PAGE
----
Joy can be heard in the following clip with Dick Bentley, playing the very silly Miss Arundel, whose deep giggle and references to boyfriend Gilbert were a regular feature. After Joy left the show in mid 1953 she was replaced by June Whitfield. Whitfield played “Eth” in The Glums, an ongoing sketch in the show by late 1953 (the character often mistaken for one of Joy’s).

Joy as Miss Arundel, giggling and telling Detective Dick Bentley about her boyfriend Gilbert. Via the Internet Archive. Joy also gives this trademark throaty giggle here in a 1950 Radio awards ceremony – at 6.15 (click to follow link)
The cast of Take it from Here appeared in a live review at the London Adelphi in 1950-51. The show ran for 570 performances. Program in the author’s collection

Frank Muir’s entertaining autobiography, A Kentish Lad, recalls an anecdote from Take It From Here, that gives some insight into her sense of humour and the wicked Australian banter that went on behind the scenes. He describes Joy chatting before one show with Jimmy Edwards, Dick Bentley and Wallas Eaton, and turning to a recent gynecological exam she had endured, describing the event to the others in such “candid detail,” that bachelor Wallas Eaton began to “turn green.” Dick Bentley then threw in “you poor thing. And my (dog’s) got diarrhoea …”

In 1949, Joy married US actor-singer Wally Peterson, one of the principals of the London cast of Oklahoma! and later South Pacific. At the same time, her professional life remained very busy, it included a live theatre spin-off of Take It From Here, appearances at Royal Command Variety Performances and a Max Bygraves revue, all the while appearing on radio. But, in the midst of all this success, she, Wally and their 16 month old daughter packed up and left England for Australia. She was engaged to appear in her own show on the Tivoli circuit in September 1953, but the trip seems primarily to have been to see her family. The story that Wally wanted to leave England because he could not get work is wrong – like Joy he was a well established broadcaster, actor and singer and was regularly in demand – he was also a popular recording artist for the Decca and Parlophone labels.

Photos of Joy relaxing and in rehearsal in Australia appeared in the Australian Women’s Weekly, 14 October 1953. But by the time these were published she had already withdrawn from the show. Via National Library of Australia’s Trove.

Unfortunately, although the anticipation created by Joy’s return to Sydney was great and the initial reviews were positive, the 1953 Tivoli show entitled Take It From Me turned out to be a disaster. She managed a few performances, but then suffered a nervous breakdown. Her mother Freda wanted to reassure audiences, and told the Sydney Sun that Joy was just “overwhelmed by the wonderful reception” Australians had given her. In language so typical of the era, she added; “Joy is a very highly strung girl and a good sleep will soon fix her up.” But it didn’t. She spent two weeks in hospital, and rested for another three months before departing by air for the US, in December 1953, to spend time with Wally’s family in Boston.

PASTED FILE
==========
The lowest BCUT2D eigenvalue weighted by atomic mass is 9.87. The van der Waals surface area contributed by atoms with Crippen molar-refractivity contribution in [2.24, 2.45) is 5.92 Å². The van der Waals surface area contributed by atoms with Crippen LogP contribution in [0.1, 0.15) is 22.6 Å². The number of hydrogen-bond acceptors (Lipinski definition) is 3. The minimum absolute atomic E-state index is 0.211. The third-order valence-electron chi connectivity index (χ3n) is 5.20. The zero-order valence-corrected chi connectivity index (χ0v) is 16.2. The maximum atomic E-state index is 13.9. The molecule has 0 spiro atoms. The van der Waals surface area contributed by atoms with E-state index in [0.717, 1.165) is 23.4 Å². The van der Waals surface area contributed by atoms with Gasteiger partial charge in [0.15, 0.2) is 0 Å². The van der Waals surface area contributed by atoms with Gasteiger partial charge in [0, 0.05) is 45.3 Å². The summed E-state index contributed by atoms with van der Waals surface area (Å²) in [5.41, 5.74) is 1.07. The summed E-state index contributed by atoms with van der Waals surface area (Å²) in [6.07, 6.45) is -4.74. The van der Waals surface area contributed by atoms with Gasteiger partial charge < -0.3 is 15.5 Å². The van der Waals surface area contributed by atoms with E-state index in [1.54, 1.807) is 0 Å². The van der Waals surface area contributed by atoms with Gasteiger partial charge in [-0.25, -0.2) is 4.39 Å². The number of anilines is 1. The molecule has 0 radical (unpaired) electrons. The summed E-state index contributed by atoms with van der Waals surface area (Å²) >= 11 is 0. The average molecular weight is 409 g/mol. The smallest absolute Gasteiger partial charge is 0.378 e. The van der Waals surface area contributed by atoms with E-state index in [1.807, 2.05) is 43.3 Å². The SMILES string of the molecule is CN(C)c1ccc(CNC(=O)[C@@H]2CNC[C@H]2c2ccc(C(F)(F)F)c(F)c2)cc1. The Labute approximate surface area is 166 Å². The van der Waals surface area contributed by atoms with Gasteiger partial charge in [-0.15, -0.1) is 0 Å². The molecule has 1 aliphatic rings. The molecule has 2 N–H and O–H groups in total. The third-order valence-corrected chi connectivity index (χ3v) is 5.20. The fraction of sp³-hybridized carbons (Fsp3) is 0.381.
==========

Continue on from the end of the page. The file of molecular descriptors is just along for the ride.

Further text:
One of Joy’s greatest successes came in London again, in 1955, when she took a role in The Pajama Game. Comparing it to the often modest British musicals, The Guardian newspaper described the play as the latest “clumping great Broadway musical”. Most reviewers welcomed Joy’s return to the West End, and The Stage reported she played the part of Babe Williams with “humanity and real charm.” It hit a spot with London audiences, running for 580 performances. She also appeared in a few films at this time – most notably a cameo role, singing, in Charlie Chaplin’s A King in New York (1957). After she and Wally had finally settled in New York in the late 1950s, she also appeared in a few roles on Broadway, most notably in the musical Fiorello!


Joy in Not So Dusty (1956) – a British B film about two dustmen (garbage collectors) featuring Bill Owen and Leslie Dwyer. This screen grab from a clip on Youtube.

In 1965 she returned to Australia again, to show off her 3 year old twins to the family and perform in the musical, Instant Marriage at the Tivoli. This time, there was much less publicity – although Joy did her best to stir up interest. “I want to make people laugh like I do” she said. But variety theatre like the Tivoli had struggled to maintain audiences against the challenge of television, and this play, “about a girl trying to find a marriage bureau and mistakenly getting involved with a strip joint,” was hardly sophisticated fare, even with the imported addition of Wallas Eaton in the cast. The show flopped. Theatre historian Frank Van Straten describes it as “a frantic, unfunny farce without a single singable song.”